The Kansas Comet Gale Sayers passed away this week at the age of 77. A savant when it came to running the football, he changed how the position of tailback was perceived. Playing in the wrong decade prevented him from creating awe inspiring career totals, but a torn up knee in 1971 can’t play the following year like in 2020. What does it say when a player makes the Hall of Fame after only playing 7 years for a losing franchise? A whole helluva lot.
Generational Defensive Mechanism’s
How do you weigh how good a player was? You stand back and measure the era they played in of course. If you were a slugger in the 80’s when everyone wore powder blue road uni’s, played on turf, everyone looked like they weighed 180 pounds soaking wet, and stealing bases was a thing, then yeah cracking 30 plus home runs is a big deal. Doing it anywhere from 1997 to about 2006. Not so much of a big deal. (Because, you know, steroids). It’s a little harder to ascertain in football. For that, you need to be aware of how league coaching strategy either set free or hampered certain marvelous players. Like the baseball analogy above, someone chucking the ball around the yard for 300 plus yards and 3 TD’s might be a league leader one week in the 2000’s NFL, but in 1988, that’s a monumental performance.
With this being said, “those in the know” (you know, Twitter hot take jockeys), love to profess how well one player in another era could do today. It’s almost like a reflexive defense to the era you follow and have an emotional attachment to, and objectivity is not the main course. Talented, mentally strong wing players tend to fit in anywhere. And that’s the point. The best of the best, the elite. No one is doubting the nutrition, weight lifting, and training acumen that has exploded in the past 20 plus years, and the above average versus the above average in a vacuum might not bode well for the old timers, but we’re not here to debate fake things that could never happen. Speaking of…….
Canton busts are given out only to the deserving
The perennial Pro Bowlers in the 70s/80s/90s, wouldn’t look out of place in second versus the current ones. If you were an elite perennial Pro Bowler last century, you could get dropped in 2020, and no one would know the difference. Again, that’s a select few. Reggie White’s inhuman strength. Barry Sanders lateral movement. Kellen Winslow’s tall gazelle running. Dan Marino’s blink of an eye release. The Juice before he got squeezed. Walter. Eric Dickerson. LT off the edge. Bruce Smith. But, have ya met Gale Sayers?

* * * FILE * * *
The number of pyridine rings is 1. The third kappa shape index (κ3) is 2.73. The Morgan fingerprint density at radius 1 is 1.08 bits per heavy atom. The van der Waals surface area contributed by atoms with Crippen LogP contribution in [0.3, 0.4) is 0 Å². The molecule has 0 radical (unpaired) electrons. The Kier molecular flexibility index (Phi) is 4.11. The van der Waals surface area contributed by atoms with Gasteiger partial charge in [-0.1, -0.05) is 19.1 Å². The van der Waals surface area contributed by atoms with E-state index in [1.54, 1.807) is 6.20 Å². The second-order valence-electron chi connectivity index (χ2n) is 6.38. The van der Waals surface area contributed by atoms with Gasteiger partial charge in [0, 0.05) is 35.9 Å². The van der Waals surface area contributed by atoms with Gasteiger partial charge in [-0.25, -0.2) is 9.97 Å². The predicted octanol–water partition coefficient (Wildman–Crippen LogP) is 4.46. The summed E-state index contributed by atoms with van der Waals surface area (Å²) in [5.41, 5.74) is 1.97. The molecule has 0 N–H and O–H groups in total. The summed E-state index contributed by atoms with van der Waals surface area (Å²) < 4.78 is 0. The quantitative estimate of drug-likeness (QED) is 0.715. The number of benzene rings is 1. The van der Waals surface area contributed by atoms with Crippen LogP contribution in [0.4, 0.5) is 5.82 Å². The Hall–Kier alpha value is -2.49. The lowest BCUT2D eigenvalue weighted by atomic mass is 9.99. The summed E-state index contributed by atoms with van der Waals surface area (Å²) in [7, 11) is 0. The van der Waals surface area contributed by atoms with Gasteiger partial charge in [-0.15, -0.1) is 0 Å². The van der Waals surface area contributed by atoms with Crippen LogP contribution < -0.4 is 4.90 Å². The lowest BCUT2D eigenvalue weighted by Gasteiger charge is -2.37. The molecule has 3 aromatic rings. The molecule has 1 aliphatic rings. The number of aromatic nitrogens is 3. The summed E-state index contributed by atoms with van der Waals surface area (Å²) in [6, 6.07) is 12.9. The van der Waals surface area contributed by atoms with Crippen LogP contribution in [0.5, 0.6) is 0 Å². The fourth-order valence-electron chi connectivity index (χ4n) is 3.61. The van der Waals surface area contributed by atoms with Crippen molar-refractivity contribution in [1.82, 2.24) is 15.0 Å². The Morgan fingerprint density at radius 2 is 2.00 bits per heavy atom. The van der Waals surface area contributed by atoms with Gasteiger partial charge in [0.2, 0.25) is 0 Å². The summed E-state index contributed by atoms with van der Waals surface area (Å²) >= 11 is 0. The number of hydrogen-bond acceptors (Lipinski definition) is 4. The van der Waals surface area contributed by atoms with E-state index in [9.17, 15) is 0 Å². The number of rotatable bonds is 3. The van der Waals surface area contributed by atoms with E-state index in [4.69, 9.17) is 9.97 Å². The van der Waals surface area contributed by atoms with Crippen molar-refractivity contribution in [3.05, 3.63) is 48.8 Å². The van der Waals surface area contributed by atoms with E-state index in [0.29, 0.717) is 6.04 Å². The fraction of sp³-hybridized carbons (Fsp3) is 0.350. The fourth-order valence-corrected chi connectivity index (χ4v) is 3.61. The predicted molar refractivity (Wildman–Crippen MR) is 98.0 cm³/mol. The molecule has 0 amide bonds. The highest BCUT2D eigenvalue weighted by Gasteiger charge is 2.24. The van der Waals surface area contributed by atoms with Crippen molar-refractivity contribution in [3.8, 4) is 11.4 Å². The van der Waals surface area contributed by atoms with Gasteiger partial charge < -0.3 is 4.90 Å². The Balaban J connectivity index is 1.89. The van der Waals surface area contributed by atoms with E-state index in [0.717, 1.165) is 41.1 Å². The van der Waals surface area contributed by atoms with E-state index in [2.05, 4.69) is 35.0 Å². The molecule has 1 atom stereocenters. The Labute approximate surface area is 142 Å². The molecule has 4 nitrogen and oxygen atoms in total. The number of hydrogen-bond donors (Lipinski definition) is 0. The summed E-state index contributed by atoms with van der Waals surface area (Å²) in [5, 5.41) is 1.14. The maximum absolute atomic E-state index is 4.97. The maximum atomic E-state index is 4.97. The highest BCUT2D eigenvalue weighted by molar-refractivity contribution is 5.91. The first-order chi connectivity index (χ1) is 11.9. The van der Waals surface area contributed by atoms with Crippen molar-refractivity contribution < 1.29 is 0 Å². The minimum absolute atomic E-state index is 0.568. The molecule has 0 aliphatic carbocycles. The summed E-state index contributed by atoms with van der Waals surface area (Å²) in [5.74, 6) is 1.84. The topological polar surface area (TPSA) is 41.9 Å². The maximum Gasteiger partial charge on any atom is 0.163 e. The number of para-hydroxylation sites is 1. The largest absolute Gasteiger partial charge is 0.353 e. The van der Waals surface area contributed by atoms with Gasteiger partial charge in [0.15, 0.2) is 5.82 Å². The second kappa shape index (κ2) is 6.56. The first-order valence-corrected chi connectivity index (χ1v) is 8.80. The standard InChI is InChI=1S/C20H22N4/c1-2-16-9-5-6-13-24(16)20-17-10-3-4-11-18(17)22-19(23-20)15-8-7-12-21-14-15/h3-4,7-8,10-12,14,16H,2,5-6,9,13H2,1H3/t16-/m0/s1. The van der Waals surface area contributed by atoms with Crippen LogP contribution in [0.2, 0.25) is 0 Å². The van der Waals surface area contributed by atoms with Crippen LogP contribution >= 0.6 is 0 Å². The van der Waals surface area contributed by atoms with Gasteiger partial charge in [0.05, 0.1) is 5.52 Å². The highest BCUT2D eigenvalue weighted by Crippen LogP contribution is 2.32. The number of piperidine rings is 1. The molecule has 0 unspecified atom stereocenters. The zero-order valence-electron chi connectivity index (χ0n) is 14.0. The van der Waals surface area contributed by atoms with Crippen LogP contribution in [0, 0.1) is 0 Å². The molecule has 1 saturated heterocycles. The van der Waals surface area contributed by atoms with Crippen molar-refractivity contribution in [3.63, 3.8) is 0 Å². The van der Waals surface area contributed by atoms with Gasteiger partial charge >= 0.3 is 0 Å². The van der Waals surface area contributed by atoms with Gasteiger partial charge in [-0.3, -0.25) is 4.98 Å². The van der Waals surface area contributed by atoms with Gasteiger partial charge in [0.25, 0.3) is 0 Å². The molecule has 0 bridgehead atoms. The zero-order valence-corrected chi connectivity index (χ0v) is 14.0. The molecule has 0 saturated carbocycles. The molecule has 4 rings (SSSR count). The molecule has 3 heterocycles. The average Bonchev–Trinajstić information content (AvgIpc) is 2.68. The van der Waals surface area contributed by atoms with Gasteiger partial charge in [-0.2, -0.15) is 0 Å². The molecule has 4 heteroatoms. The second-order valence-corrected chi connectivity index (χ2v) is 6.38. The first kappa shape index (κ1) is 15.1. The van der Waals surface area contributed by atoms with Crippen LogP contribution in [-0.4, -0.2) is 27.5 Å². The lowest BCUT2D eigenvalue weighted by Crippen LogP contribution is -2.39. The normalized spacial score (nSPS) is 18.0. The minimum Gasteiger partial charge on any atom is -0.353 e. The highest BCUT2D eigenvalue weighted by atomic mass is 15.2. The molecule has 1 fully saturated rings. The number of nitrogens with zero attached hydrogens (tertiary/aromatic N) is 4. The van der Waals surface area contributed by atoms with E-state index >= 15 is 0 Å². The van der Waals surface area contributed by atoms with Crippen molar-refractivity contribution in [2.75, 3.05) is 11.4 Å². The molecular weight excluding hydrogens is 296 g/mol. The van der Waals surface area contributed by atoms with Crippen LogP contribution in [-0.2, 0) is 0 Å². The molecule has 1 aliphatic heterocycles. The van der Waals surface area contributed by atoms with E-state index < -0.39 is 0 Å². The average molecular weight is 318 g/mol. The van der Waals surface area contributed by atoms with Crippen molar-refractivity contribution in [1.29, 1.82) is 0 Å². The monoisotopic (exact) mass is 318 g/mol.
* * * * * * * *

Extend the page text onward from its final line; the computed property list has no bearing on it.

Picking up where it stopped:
“Dude, of course you are going to pimp Gale Sayers, he’s in the damn picture on your blog.” Sure I am! Sometimes being objective means you’re also right. Maybe I have the picture with him and Butkus on my wall, and no, I’m not some old boomer waiting for their home phone to ring while they print out directions on mapquest. Maybe I have watched the NFL network “Dick and Gale” special a few times. Who is to say, but it’s not bias when you’re the thesis you declare holds up in court.
They have a few nice jerseys no one can wear anymore
The Bears of the 60’s and 70’s weren’t anything to write home about by any means. My favorite thing about them is that they played at Wrigley field during this time, right before having the football/baseball combination stadium became en vogue. A whole generation of who we politely (wink wink) call Boomers, grew up this, as their silent generation parents took them to watch a couple of guys stand out well above the others. You could argue whether it was fair that say the 70’s Steelers ( or for a short burst the 90’s Cowboys) had so many Hall of Famer’s that were able to buttress each other up that allowed them to stand out more made their team obviously a great legacy, but it made the production Sayers, Butkus, and even Mike Ditka’s stand out even more.
Wrap it up like the Macy’s gift counter at Christmas
Football isn’t a team sport, but you can’t pick your team in the pros. Michael Jordan played with a trash fire his first three years, but collective society knew what a nuclear weapon he was. But maybe that’s why a guy like Sayers’ legacy stands out so much. To be arguably the best athlete of your short era is a testament to itself. The guy’s highlights on YouTube or the NFL network are still incredible 50 years later. Comparing eras and deflecting and defending modern times only really means that the giants of the past can be considered a threat if that magical time machine that transport them to our modern era, ever had its say.
As a history teacher, the past is why we have the present, for all of the good and the bad. All of the adjustments of the modern game are built off of analyzing what came before us. Technology has certainly helped with this, and every coach is always looking for the next advantage. When you get that one outlier that stands out light years above the rest, there is no need to put them into a box. Gale Sayers was a magnificent player for his, and any generation.